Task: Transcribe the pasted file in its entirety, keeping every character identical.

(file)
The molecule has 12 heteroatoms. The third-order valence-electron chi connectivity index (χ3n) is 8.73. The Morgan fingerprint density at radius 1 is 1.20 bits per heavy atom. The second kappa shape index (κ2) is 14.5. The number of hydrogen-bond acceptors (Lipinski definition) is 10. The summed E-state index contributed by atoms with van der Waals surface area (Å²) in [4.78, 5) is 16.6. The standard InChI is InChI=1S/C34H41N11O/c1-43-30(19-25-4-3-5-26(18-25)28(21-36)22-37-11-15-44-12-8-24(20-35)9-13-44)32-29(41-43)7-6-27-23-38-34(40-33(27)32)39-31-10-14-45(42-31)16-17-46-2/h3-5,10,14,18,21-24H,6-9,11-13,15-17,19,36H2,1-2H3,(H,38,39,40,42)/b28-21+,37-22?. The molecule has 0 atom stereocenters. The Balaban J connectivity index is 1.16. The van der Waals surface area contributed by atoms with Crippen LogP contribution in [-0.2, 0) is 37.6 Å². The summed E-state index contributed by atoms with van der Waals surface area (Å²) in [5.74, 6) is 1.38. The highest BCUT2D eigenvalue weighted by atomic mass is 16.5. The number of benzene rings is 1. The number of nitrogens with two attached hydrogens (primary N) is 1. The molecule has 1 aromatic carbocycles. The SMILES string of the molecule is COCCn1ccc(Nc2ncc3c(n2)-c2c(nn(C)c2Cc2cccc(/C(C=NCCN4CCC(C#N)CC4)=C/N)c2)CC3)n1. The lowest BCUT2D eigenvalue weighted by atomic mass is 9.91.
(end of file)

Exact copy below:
The molecule has 12 heteroatoms. The third-order valence-electron chi connectivity index (χ3n) is 8.73. The Morgan fingerprint density at radius 1 is 1.20 bits per heavy atom. The second kappa shape index (κ2) is 14.5. The number of hydrogen-bond acceptors (Lipinski definition) is 10. The summed E-state index contributed by atoms with van der Waals surface area (Å²) in [4.78, 5) is 16.6. The standard InChI is InChI=1S/C34H41N11O/c1-43-30(19-25-4-3-5-26(18-25)28(21-36)22-37-11-15-44-12-8-24(20-35)9-13-44)32-29(41-43)7-6-27-23-38-34(40-33(27)32)39-31-10-14-45(42-31)16-17-46-2/h3-5,10,14,18,21-24H,6-9,11-13,15-17,19,36H2,1-2H3,(H,38,39,40,42)/b28-21+,37-22?. The molecule has 0 atom stereocenters. The Balaban J connectivity index is 1.16. The van der Waals surface area contributed by atoms with Crippen LogP contribution in [-0.2, 0) is 37.6 Å². The summed E-state index contributed by atoms with van der Waals surface area (Å²) in [5.74, 6) is 1.38. The highest BCUT2D eigenvalue weighted by atomic mass is 16.5. The number of benzene rings is 1. The number of nitrogens with two attached hydrogens (primary N) is 1. The molecule has 1 aromatic carbocycles. The SMILES string of the molecule is COCCn1ccc(Nc2ncc3c(n2)-c2c(nn(C)c2Cc2cccc(/C(C=NCCN4CCC(C#N)CC4)=C/N)c2)CC3)n1. The lowest BCUT2D eigenvalue weighted by atomic mass is 9.91.